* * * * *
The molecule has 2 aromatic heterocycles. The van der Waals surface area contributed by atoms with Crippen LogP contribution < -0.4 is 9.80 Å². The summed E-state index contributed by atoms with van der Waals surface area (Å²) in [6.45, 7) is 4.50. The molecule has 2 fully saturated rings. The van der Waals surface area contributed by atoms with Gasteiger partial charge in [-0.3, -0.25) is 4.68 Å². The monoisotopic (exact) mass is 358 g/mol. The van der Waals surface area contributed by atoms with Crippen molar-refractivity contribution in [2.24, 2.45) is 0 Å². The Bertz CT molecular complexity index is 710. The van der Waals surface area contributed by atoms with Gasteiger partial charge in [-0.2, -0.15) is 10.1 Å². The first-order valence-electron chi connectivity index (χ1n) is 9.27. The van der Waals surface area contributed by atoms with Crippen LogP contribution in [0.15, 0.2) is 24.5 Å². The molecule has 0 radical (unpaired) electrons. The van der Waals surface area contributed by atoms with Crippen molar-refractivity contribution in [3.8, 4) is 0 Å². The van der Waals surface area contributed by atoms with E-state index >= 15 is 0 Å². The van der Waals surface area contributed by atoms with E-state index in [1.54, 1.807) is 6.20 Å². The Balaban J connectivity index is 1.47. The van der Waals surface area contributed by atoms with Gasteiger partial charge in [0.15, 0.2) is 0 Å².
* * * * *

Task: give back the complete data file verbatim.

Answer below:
The molecule has 2 aromatic heterocycles. The van der Waals surface area contributed by atoms with Crippen LogP contribution < -0.4 is 9.80 Å². The summed E-state index contributed by atoms with van der Waals surface area (Å²) in [6.45, 7) is 4.50. The molecule has 2 fully saturated rings. The van der Waals surface area contributed by atoms with Gasteiger partial charge in [-0.3, -0.25) is 4.68 Å². The monoisotopic (exact) mass is 358 g/mol. The van der Waals surface area contributed by atoms with Crippen molar-refractivity contribution in [2.24, 2.45) is 0 Å². The Bertz CT molecular complexity index is 710. The van der Waals surface area contributed by atoms with Gasteiger partial charge in [-0.2, -0.15) is 10.1 Å². The first-order valence-electron chi connectivity index (χ1n) is 9.27. The van der Waals surface area contributed by atoms with Crippen LogP contribution in [0.15, 0.2) is 24.5 Å². The molecule has 0 radical (unpaired) electrons. The van der Waals surface area contributed by atoms with Crippen molar-refractivity contribution in [3.8, 4) is 0 Å². The van der Waals surface area contributed by atoms with E-state index >= 15 is 0 Å². The van der Waals surface area contributed by atoms with E-state index in [1.54, 1.807) is 6.20 Å². The Balaban J connectivity index is 1.47. The van der Waals surface area contributed by atoms with Gasteiger partial charge in [0.15, 0.2) is 0 Å².